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A trail of light illuminated the night sky. It fell gracefully down to the earth’s surface. To onlookers, it was a mystical sight; what good fortune it was to see a shooting star! The stars were twinkling and the moon was shining, and there was not a single cloud to be seen. Children paused their games to look at the comet cross the sky and disappear on the horizon. When it was out of view, they clapped and wished each other well, then continued with their games.

Yet, in the forest, the star crashed into the ground with a thunderous roar. Animals scurried away and from the crater emerged a man, stark naked. He crawled out on the ground with dust and bruises on his body, as if he had fallen a long distance. His bones and muscles were weak, and his mind could barely form a single thought about his situation. He looked around, unable to recognize anything around him. Smoke rose up above the trees in the distance, and he dragged his body towards it.

By morning the star had been forgotten, but the people in the town had a new mystery to ponder, as a nude man stumbled into their town and collapsed in front of a bakery. Mothers covered their children’s eyes and shrieked, while the men stared at the newcomer with mistrust. The baker and his wife rushed out of their shop with a cloak and covered the man, allowing the women to lift their hands from the children’s eyes. The couple brought the man inside and laid him on a bed in an empty room, left in the absence of their only daughter, who had gotten married months before.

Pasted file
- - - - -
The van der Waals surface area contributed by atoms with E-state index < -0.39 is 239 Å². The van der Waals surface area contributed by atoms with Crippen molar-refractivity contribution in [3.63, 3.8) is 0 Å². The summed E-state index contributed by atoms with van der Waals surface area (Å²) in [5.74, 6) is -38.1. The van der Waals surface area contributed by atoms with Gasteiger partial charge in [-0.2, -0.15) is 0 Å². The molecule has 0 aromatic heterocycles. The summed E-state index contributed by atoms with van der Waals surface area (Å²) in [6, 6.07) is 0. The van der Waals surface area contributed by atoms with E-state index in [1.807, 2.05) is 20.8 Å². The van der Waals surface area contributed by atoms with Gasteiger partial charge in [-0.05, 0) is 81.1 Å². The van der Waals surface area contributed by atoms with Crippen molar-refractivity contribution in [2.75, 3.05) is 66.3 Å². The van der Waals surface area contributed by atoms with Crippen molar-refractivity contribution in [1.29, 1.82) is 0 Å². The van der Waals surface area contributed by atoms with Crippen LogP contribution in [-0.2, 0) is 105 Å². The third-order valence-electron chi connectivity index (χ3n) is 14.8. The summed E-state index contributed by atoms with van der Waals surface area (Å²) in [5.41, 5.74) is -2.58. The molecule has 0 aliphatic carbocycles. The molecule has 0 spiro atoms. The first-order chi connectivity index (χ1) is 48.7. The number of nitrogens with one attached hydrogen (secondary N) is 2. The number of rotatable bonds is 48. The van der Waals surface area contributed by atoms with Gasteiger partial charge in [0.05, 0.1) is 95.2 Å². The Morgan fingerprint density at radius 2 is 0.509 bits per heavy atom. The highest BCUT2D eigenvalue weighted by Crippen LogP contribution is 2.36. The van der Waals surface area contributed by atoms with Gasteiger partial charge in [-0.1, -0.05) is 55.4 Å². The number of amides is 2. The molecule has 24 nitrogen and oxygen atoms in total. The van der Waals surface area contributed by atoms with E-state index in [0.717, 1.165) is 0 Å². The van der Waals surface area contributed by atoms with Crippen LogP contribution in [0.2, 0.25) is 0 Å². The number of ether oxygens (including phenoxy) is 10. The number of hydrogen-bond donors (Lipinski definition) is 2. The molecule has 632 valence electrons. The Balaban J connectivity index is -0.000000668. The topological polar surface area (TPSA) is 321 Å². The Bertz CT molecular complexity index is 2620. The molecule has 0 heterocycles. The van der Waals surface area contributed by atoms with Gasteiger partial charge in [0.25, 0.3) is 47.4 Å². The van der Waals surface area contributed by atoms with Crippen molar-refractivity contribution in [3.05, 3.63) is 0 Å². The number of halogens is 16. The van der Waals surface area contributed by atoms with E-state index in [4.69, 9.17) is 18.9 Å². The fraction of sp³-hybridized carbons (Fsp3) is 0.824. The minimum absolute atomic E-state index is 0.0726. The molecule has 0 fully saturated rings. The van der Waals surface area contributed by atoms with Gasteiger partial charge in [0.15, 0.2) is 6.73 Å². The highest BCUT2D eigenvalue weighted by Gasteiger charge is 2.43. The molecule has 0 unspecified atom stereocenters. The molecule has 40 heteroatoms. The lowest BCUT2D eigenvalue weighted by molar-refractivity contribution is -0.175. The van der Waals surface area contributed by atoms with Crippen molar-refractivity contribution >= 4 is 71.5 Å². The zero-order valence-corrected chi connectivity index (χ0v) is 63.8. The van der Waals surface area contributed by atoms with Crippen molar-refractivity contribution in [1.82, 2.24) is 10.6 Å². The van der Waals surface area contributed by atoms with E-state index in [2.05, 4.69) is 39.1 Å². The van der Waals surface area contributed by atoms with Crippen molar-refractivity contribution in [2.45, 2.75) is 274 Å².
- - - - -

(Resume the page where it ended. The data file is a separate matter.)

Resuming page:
The man slept for days and the baker’s wife thought he was dead. The baker thought he was simply exhausted, and had likely been robbed and attacked on the road. When the man finally woke, he spoke no words, and looked at a simple glass of water with confusion. They clothed him, but he stared at the clothes as if they were something foreign. They bathed him, but the water and the pain of his injuries confounded him. They fed him, but when he sat at the table, he could not understand what he was meant to do with the loaf of bread they had placed in front of him. He learned when they showed him, but he was like a nascent child.

When the man first left the house, he became the talk of the town. The townspeople had been speaking about him, wondering what the baker and his wife had done with him, if he had spoken, what he was doing there, and why he was nude. Mothers with their offspring tried to scold him, men with their wives tried to deter him, but he would not speak, and did not interact with any of them. When they asked the baker what was wrong with the man, he only shrugged.

He learned how to eat, drink, and dress himself. Then he learned to bake and how to charge the customers, because if he would not speak, the least he could do was help his hosts in return for their hospitality. The townspeople warmed up to him, but as long as he chose to be mute, the mistrust would always be there. People looked him other before taking a loaf of bread from him, they checked their money thrice when receiving change from him, and when he passed them in the street they took two steps away.

For weeks, he would not speak.

He nodded, waved, shook hands, and on occasion grunted, but a single intelligible word would not come out of his mouth. The baker’s wife grew impatient. He was helpful, but she didn’t know how long they could house their adult baby before the town began to turn against them.